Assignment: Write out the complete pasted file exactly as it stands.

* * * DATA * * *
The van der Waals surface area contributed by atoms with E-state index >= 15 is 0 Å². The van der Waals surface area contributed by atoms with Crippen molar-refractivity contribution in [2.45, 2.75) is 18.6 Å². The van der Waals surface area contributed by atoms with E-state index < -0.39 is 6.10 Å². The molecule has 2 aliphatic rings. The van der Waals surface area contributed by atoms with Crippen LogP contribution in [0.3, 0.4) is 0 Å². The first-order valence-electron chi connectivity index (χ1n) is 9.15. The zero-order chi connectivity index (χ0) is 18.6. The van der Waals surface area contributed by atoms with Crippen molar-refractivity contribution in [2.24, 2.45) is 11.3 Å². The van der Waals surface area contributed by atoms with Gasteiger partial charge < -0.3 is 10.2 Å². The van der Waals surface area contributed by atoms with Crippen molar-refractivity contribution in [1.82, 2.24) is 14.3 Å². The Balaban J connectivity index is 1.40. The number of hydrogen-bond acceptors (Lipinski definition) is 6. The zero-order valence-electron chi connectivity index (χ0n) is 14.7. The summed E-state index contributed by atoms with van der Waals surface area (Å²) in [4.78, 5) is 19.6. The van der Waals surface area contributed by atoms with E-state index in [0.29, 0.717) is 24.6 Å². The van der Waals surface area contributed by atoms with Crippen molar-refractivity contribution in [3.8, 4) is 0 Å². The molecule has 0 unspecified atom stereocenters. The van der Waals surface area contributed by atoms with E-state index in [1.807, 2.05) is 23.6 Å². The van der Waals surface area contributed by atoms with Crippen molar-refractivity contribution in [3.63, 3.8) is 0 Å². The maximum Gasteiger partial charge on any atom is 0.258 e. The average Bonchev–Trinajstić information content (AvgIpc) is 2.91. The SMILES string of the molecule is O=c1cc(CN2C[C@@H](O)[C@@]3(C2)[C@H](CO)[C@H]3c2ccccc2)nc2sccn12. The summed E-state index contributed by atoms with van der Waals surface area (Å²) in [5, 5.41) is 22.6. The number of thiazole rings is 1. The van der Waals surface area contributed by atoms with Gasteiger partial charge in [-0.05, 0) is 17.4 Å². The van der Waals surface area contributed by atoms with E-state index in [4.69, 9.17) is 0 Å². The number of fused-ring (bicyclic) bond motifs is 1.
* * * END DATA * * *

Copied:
The van der Waals surface area contributed by atoms with E-state index >= 15 is 0 Å². The van der Waals surface area contributed by atoms with Crippen molar-refractivity contribution in [2.45, 2.75) is 18.6 Å². The van der Waals surface area contributed by atoms with E-state index < -0.39 is 6.10 Å². The molecule has 2 aliphatic rings. The van der Waals surface area contributed by atoms with Crippen LogP contribution in [0.3, 0.4) is 0 Å². The first-order valence-electron chi connectivity index (χ1n) is 9.15. The zero-order chi connectivity index (χ0) is 18.6. The van der Waals surface area contributed by atoms with Crippen molar-refractivity contribution in [2.24, 2.45) is 11.3 Å². The van der Waals surface area contributed by atoms with Gasteiger partial charge < -0.3 is 10.2 Å². The van der Waals surface area contributed by atoms with Crippen molar-refractivity contribution in [1.82, 2.24) is 14.3 Å². The Balaban J connectivity index is 1.40. The number of hydrogen-bond acceptors (Lipinski definition) is 6. The zero-order valence-electron chi connectivity index (χ0n) is 14.7. The summed E-state index contributed by atoms with van der Waals surface area (Å²) in [4.78, 5) is 19.6. The van der Waals surface area contributed by atoms with E-state index in [0.29, 0.717) is 24.6 Å². The van der Waals surface area contributed by atoms with Crippen molar-refractivity contribution in [3.8, 4) is 0 Å². The molecule has 0 unspecified atom stereocenters. The van der Waals surface area contributed by atoms with E-state index in [1.807, 2.05) is 23.6 Å². The van der Waals surface area contributed by atoms with Crippen molar-refractivity contribution in [3.63, 3.8) is 0 Å². The maximum Gasteiger partial charge on any atom is 0.258 e. The average Bonchev–Trinajstić information content (AvgIpc) is 2.91. The SMILES string of the molecule is O=c1cc(CN2C[C@@H](O)[C@@]3(C2)[C@H](CO)[C@H]3c2ccccc2)nc2sccn12. The summed E-state index contributed by atoms with van der Waals surface area (Å²) in [5, 5.41) is 22.6. The number of thiazole rings is 1. The van der Waals surface area contributed by atoms with Gasteiger partial charge in [-0.05, 0) is 17.4 Å². The van der Waals surface area contributed by atoms with E-state index in [4.69, 9.17) is 0 Å². The number of fused-ring (bicyclic) bond motifs is 1.